In Kevin McCrimmon's excellent book A Taste of Jordan Algebras (2004) he describes how Pascual Jordan's study of quantum mechanics led to the definition of Jordan algebras. These have been of great importance in mathematics but it was eventually shown by Efim Zelmanov in 1983 that they they could never provide a setting for quantum mechanics. McCrimmon writes:
In 1932 the physicist Pascual Jordan proposed a program to discover a new algebraic setting for quantum mechanics, which would be freed from dependence on an invisible all-determining metaphysical matrix structure, yet would enjoy all the same algebraic benefits as the highly successful Copenhagen model. He wished to study the intrinsic algebraic properties of hermitian matrices, to capture these properties in formal algebraic properties, and then to see what other possible non-matrix systems satisfied these axioms. The first step in analyzing the algebraic properties of hermitian matrices or operators was to decide what the basic observable operations were. There are many possible ways of combining hermitian matrices to get another hermitian matrix, but after some empirical experimentation Jordan decided that they could all be expressed in terms of quasi-multiplication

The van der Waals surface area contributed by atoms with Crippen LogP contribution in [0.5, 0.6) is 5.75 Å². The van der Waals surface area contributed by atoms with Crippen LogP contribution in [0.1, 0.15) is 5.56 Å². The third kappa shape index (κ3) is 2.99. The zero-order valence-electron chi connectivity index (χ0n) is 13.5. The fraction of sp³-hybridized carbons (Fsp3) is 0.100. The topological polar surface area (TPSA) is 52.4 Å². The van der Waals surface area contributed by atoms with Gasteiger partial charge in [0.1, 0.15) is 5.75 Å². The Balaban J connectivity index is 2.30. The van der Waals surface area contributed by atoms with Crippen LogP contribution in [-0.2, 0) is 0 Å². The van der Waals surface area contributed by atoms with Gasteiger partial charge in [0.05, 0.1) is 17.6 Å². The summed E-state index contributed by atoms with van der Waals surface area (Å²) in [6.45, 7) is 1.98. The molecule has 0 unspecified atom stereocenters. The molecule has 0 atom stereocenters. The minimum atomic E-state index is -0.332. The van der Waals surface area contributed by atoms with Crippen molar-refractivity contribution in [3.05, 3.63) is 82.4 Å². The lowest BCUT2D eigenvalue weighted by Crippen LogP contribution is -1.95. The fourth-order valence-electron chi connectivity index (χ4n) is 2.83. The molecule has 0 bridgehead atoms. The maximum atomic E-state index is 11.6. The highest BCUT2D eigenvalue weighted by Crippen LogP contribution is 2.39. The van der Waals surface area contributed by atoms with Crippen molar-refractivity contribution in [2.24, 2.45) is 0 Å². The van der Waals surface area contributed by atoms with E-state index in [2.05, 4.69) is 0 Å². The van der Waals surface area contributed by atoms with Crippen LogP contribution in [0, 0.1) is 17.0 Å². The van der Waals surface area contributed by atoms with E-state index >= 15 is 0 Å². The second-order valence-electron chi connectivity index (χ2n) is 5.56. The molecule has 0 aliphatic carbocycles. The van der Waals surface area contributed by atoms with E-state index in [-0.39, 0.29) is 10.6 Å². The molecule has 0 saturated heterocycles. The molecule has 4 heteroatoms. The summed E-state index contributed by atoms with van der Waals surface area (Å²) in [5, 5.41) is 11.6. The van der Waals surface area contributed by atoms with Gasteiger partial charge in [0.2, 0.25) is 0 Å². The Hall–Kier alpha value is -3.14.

x · y := 1/2 (xy + yx)(we now call this symmetric bilinear product the Jordan product). Thus in addition to its observable linear structure as a real vector space, the model carried a basic observable product, quasi-multiplication. The next step in the empirical investigation of the algebraic properties enjoyed by the model was to decide what crucial formal axioms or laws the operations on hermitian matrices obey. Jordan thought the key law governing quasi-multiplication, besides its obvious commutativity, was
x2 · (y · x) = (x2 · y) · x(we now call this equation of degree four in two variables the Jordan identity, in the sense of identical relation satisfied by all elements). Quasi-multiplication satisfied the additional "positivity" condition that a sum of squares never vanishes, which (in analogy with the recently-invented formally real fields) was called formal reality. The outcome of all this experimentation was a distillation of the algebraic essence of quantum mechanics into an axiomatically defined algebraic system. ... In a fundamental 1934 paper, Jordan, John von Neumann, and Eugene Wigner showed that every finite-dimensional formally real Jordan algebra is a direct sum of a finite number of simple ideals, and that there are only five basic types of simple building blocks ...